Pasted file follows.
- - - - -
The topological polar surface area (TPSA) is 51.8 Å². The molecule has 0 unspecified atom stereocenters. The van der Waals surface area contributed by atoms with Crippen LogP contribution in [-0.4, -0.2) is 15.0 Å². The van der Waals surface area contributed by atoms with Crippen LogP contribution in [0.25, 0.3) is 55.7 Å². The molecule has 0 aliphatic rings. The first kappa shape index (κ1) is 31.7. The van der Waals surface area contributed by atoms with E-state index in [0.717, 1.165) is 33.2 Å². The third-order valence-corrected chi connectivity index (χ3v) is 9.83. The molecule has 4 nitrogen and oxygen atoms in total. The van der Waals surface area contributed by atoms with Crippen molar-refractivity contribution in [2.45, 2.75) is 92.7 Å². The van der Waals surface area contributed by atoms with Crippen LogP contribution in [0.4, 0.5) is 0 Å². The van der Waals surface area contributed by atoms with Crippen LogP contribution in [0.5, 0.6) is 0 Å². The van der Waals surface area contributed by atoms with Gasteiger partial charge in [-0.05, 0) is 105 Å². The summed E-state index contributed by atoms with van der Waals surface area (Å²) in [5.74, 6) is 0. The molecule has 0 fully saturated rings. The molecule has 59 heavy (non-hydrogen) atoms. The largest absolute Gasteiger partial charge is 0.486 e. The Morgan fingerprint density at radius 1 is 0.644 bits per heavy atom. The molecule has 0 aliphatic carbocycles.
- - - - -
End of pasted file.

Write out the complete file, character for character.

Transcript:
The topological polar surface area (TPSA) is 51.8 Å². The molecule has 0 unspecified atom stereocenters. The van der Waals surface area contributed by atoms with Crippen LogP contribution in [-0.4, -0.2) is 15.0 Å². The van der Waals surface area contributed by atoms with Crippen LogP contribution in [0.25, 0.3) is 55.7 Å². The molecule has 0 aliphatic rings. The first kappa shape index (κ1) is 31.7. The van der Waals surface area contributed by atoms with E-state index in [0.717, 1.165) is 33.2 Å². The third-order valence-corrected chi connectivity index (χ3v) is 9.83. The molecule has 4 nitrogen and oxygen atoms in total. The van der Waals surface area contributed by atoms with Crippen molar-refractivity contribution in [2.45, 2.75) is 92.7 Å². The van der Waals surface area contributed by atoms with Crippen LogP contribution in [0.4, 0.5) is 0 Å². The van der Waals surface area contributed by atoms with Crippen LogP contribution in [0.5, 0.6) is 0 Å². The van der Waals surface area contributed by atoms with Gasteiger partial charge in [-0.05, 0) is 105 Å². The summed E-state index contributed by atoms with van der Waals surface area (Å²) in [5.74, 6) is 0. The molecule has 0 fully saturated rings. The molecule has 59 heavy (non-hydrogen) atoms. The largest absolute Gasteiger partial charge is 0.486 e. The Morgan fingerprint density at radius 1 is 0.644 bits per heavy atom. The molecule has 0 aliphatic carbocycles.